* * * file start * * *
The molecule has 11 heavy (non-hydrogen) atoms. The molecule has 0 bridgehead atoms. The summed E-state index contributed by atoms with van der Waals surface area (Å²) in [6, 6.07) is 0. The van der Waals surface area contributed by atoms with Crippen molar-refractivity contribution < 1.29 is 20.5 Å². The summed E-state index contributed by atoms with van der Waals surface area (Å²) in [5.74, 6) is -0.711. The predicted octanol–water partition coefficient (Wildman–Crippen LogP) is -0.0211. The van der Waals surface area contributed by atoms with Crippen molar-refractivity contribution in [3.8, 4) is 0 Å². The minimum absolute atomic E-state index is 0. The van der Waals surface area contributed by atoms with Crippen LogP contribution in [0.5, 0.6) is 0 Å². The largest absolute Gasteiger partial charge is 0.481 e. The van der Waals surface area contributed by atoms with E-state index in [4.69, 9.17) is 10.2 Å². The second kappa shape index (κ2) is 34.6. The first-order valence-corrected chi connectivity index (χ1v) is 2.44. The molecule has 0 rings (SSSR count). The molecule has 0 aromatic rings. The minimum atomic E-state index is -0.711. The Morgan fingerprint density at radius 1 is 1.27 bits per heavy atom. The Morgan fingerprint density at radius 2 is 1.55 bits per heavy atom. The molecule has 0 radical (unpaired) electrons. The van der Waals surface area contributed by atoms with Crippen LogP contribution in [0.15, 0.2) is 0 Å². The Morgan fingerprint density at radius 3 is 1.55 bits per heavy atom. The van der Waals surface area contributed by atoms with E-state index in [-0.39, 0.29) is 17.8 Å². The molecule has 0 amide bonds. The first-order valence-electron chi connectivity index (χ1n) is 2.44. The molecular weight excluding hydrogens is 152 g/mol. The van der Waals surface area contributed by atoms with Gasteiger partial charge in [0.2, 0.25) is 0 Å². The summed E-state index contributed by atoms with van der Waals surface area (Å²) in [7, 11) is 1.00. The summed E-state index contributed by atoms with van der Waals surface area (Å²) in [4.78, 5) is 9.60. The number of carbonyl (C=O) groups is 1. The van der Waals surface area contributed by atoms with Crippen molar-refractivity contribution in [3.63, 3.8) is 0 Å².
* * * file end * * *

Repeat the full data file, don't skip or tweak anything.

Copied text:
The molecule has 11 heavy (non-hydrogen) atoms. The molecule has 0 bridgehead atoms. The summed E-state index contributed by atoms with van der Waals surface area (Å²) in [6, 6.07) is 0. The van der Waals surface area contributed by atoms with Crippen molar-refractivity contribution < 1.29 is 20.5 Å². The summed E-state index contributed by atoms with van der Waals surface area (Å²) in [5.74, 6) is -0.711. The predicted octanol–water partition coefficient (Wildman–Crippen LogP) is -0.0211. The van der Waals surface area contributed by atoms with Crippen molar-refractivity contribution in [3.8, 4) is 0 Å². The minimum absolute atomic E-state index is 0. The van der Waals surface area contributed by atoms with Crippen LogP contribution in [0.5, 0.6) is 0 Å². The largest absolute Gasteiger partial charge is 0.481 e. The van der Waals surface area contributed by atoms with E-state index in [4.69, 9.17) is 10.2 Å². The second kappa shape index (κ2) is 34.6. The first-order valence-corrected chi connectivity index (χ1v) is 2.44. The molecule has 0 rings (SSSR count). The molecule has 0 aromatic rings. The minimum atomic E-state index is -0.711. The Morgan fingerprint density at radius 1 is 1.27 bits per heavy atom. The Morgan fingerprint density at radius 2 is 1.55 bits per heavy atom. The molecule has 0 radical (unpaired) electrons. The van der Waals surface area contributed by atoms with Crippen LogP contribution in [0.15, 0.2) is 0 Å². The Morgan fingerprint density at radius 3 is 1.55 bits per heavy atom. The van der Waals surface area contributed by atoms with E-state index in [-0.39, 0.29) is 17.8 Å². The molecule has 0 amide bonds. The first-order valence-electron chi connectivity index (χ1n) is 2.44. The molecular weight excluding hydrogens is 152 g/mol. The van der Waals surface area contributed by atoms with Gasteiger partial charge in [0.2, 0.25) is 0 Å². The summed E-state index contributed by atoms with van der Waals surface area (Å²) in [7, 11) is 1.00. The summed E-state index contributed by atoms with van der Waals surface area (Å²) in [4.78, 5) is 9.60. The number of carbonyl (C=O) groups is 1. The van der Waals surface area contributed by atoms with Crippen molar-refractivity contribution in [3.63, 3.8) is 0 Å².